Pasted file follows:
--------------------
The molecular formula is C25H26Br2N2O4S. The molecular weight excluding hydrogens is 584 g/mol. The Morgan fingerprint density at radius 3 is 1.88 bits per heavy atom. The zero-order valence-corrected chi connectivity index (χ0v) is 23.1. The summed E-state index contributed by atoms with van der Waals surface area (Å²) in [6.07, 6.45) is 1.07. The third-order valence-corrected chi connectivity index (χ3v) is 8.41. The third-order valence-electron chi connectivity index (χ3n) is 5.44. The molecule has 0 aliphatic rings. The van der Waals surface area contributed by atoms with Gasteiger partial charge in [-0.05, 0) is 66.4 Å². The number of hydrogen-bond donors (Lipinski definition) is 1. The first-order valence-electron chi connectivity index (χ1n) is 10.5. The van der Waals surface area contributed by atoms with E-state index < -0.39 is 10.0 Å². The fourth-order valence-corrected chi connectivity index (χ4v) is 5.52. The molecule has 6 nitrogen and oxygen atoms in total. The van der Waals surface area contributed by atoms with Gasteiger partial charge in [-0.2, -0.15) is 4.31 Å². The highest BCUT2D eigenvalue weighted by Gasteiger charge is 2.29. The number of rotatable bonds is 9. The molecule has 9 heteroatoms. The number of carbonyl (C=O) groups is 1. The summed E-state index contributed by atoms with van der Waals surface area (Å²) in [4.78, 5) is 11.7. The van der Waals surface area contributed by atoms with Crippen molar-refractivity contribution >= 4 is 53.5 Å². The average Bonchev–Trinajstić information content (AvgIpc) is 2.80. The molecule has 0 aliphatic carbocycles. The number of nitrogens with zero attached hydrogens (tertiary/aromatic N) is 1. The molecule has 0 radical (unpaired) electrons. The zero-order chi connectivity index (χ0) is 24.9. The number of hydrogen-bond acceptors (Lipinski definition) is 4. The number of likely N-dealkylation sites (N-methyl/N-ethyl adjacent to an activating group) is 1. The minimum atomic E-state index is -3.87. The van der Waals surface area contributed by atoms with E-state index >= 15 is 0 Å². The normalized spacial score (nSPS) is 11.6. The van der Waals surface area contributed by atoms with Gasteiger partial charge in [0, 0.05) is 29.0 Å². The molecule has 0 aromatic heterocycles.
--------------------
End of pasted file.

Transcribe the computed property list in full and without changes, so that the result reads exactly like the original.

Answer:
The molecular formula is C25H26Br2N2O4S. The molecular weight excluding hydrogens is 584 g/mol. The Morgan fingerprint density at radius 3 is 1.88 bits per heavy atom. The zero-order valence-corrected chi connectivity index (χ0v) is 23.1. The summed E-state index contributed by atoms with van der Waals surface area (Å²) in [6.07, 6.45) is 1.07. The third-order valence-corrected chi connectivity index (χ3v) is 8.41. The third-order valence-electron chi connectivity index (χ3n) is 5.44. The molecule has 0 aliphatic rings. The van der Waals surface area contributed by atoms with Gasteiger partial charge in [-0.05, 0) is 66.4 Å². The number of hydrogen-bond donors (Lipinski definition) is 1. The first-order valence-electron chi connectivity index (χ1n) is 10.5. The van der Waals surface area contributed by atoms with E-state index < -0.39 is 10.0 Å². The fourth-order valence-corrected chi connectivity index (χ4v) is 5.52. The molecule has 6 nitrogen and oxygen atoms in total. The van der Waals surface area contributed by atoms with Gasteiger partial charge in [-0.2, -0.15) is 4.31 Å². The highest BCUT2D eigenvalue weighted by Gasteiger charge is 2.29. The number of rotatable bonds is 9. The molecule has 9 heteroatoms. The number of carbonyl (C=O) groups is 1. The summed E-state index contributed by atoms with van der Waals surface area (Å²) in [4.78, 5) is 11.7. The van der Waals surface area contributed by atoms with Crippen molar-refractivity contribution >= 4 is 53.5 Å². The average Bonchev–Trinajstić information content (AvgIpc) is 2.80. The molecule has 0 aliphatic carbocycles. The number of nitrogens with zero attached hydrogens (tertiary/aromatic N) is 1. The molecule has 0 radical (unpaired) electrons. The zero-order chi connectivity index (χ0) is 24.9. The number of hydrogen-bond acceptors (Lipinski definition) is 4. The number of likely N-dealkylation sites (N-methyl/N-ethyl adjacent to an activating group) is 1. The minimum atomic E-state index is -3.87. The van der Waals surface area contributed by atoms with E-state index >= 15 is 0 Å². The normalized spacial score (nSPS) is 11.6. The van der Waals surface area contributed by atoms with Gasteiger partial charge in [0, 0.05) is 29.0 Å². The molecule has 0 aromatic heterocycles.